24 teams (12 from each conference) have qualified for the postseason, based on points percentage by the March 12 season pause. The top-four teams in each conference will automatically make the first round of the playoffs, while teams ranked 5-12 will battle it out in best-of-five matchups. It has yet to be determined if a bracketed order or divisional seedings will be used moving forward.
The top-four teams will also play a round robin tournament to determine final seeding heading into the opening round. The Conference Finals and Stanley Cup Final will be best-of-seven series’, while the first and second rounds will be either five or seven games – depending on the original start date.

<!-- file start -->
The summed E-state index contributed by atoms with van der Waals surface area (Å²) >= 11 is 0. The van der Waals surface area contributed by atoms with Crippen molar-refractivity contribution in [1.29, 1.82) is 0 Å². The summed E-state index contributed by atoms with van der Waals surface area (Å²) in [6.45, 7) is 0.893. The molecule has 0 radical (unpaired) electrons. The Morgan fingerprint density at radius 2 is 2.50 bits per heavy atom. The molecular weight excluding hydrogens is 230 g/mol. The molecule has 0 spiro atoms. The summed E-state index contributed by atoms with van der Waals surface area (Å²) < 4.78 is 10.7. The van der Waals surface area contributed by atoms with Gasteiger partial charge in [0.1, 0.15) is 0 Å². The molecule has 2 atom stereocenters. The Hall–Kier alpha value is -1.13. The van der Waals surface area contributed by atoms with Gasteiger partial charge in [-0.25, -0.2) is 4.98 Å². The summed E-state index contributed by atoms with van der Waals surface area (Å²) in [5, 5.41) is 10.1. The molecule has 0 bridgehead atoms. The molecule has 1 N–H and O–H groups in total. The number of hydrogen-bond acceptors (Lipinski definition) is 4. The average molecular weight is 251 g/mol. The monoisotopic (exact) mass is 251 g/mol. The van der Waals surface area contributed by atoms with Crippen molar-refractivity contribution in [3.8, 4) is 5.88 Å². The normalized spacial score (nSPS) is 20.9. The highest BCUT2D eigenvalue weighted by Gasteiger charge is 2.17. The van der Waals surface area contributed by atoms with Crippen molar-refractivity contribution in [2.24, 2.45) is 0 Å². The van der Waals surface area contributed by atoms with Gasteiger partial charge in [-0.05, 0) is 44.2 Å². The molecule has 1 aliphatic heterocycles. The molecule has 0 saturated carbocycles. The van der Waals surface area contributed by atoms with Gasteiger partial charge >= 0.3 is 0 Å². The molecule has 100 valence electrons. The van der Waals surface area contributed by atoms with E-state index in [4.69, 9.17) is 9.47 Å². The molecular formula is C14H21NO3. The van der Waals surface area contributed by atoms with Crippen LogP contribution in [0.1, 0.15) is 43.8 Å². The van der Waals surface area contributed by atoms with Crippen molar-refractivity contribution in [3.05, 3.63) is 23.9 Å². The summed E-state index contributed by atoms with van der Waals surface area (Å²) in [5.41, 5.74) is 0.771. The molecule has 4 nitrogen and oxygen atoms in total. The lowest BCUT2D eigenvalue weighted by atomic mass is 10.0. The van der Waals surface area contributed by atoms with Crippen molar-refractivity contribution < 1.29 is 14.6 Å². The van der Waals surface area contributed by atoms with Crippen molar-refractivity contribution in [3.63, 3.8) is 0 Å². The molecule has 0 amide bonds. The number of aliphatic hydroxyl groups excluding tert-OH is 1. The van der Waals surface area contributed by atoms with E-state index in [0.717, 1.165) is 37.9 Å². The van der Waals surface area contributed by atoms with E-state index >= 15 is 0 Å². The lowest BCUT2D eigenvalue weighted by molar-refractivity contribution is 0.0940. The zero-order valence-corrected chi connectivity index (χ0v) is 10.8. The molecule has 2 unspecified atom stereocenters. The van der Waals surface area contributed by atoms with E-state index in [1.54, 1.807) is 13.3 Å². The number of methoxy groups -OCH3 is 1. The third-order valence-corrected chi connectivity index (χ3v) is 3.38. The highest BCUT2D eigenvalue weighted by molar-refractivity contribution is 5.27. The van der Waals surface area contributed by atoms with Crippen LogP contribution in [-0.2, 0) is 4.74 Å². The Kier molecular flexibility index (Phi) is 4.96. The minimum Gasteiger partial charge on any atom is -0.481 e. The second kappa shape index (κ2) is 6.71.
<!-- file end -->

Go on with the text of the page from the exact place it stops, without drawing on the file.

Phase II of the return to play outlook is set to begin in early June, in which players will be allowed to return to host cities and practice/train in small groups at their team facilities. Phase III will be no earlier than July 1, which would officially mark the opening of ‘training camp’. While Phase IV would see the participating teams move to the hub cities following training camp.
“This is dealing with a very unique situation,” Bettman said. “And to be fair, there were a number of teams, because of our competitive balance, that were on the bubble when we took the pause. And then to just simply say, ‘we’re taking the top-16,’ with everybody having played a different number of games by that point, it was so close. This, in my view, is a once in a lifetime thing.”
Set qualifying round, best-of-five matchups are as follows:
- No. 5 Pittsburgh Penguins vs. No. 12 Montreal Canadiens